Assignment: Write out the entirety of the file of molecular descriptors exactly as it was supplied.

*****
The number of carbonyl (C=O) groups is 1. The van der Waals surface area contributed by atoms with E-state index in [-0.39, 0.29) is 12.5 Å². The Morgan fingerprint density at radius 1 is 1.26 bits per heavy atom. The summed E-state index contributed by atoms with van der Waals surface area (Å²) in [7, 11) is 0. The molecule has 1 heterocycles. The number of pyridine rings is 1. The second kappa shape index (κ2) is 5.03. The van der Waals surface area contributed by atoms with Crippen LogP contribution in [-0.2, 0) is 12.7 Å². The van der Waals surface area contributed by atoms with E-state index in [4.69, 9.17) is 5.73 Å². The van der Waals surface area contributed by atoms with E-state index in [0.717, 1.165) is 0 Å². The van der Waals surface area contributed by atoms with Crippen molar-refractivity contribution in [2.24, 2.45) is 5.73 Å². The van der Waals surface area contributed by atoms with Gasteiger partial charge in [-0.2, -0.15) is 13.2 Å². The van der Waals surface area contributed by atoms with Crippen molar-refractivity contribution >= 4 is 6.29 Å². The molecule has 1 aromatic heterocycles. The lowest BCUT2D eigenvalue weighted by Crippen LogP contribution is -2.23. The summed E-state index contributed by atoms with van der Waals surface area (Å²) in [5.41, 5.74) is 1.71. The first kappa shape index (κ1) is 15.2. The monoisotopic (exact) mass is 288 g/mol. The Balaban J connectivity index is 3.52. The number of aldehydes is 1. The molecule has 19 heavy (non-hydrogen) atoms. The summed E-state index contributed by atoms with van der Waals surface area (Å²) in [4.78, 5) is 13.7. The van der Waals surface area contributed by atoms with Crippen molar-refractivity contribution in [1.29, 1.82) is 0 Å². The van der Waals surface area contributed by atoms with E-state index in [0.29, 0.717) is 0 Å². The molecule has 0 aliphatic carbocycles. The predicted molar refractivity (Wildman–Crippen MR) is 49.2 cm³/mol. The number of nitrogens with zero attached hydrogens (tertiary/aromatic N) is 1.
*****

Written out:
The number of carbonyl (C=O) groups is 1. The van der Waals surface area contributed by atoms with E-state index in [-0.39, 0.29) is 12.5 Å². The Morgan fingerprint density at radius 1 is 1.26 bits per heavy atom. The summed E-state index contributed by atoms with van der Waals surface area (Å²) in [7, 11) is 0. The molecule has 1 heterocycles. The number of pyridine rings is 1. The second kappa shape index (κ2) is 5.03. The van der Waals surface area contributed by atoms with Crippen LogP contribution in [-0.2, 0) is 12.7 Å². The van der Waals surface area contributed by atoms with E-state index in [4.69, 9.17) is 5.73 Å². The van der Waals surface area contributed by atoms with E-state index in [0.717, 1.165) is 0 Å². The van der Waals surface area contributed by atoms with Crippen molar-refractivity contribution in [2.24, 2.45) is 5.73 Å². The van der Waals surface area contributed by atoms with Gasteiger partial charge in [-0.2, -0.15) is 13.2 Å². The van der Waals surface area contributed by atoms with Crippen molar-refractivity contribution >= 4 is 6.29 Å². The molecule has 1 aromatic heterocycles. The lowest BCUT2D eigenvalue weighted by Crippen LogP contribution is -2.23. The summed E-state index contributed by atoms with van der Waals surface area (Å²) in [5.41, 5.74) is 1.71. The first kappa shape index (κ1) is 15.2. The monoisotopic (exact) mass is 288 g/mol. The Balaban J connectivity index is 3.52. The number of aldehydes is 1. The molecule has 19 heavy (non-hydrogen) atoms. The summed E-state index contributed by atoms with van der Waals surface area (Å²) in [4.78, 5) is 13.7. The van der Waals surface area contributed by atoms with Crippen molar-refractivity contribution in [1.29, 1.82) is 0 Å². The van der Waals surface area contributed by atoms with E-state index in [0.29, 0.717) is 0 Å². The molecule has 0 aliphatic carbocycles. The predicted molar refractivity (Wildman–Crippen MR) is 49.2 cm³/mol. The number of nitrogens with zero attached hydrogens (tertiary/aromatic N) is 1.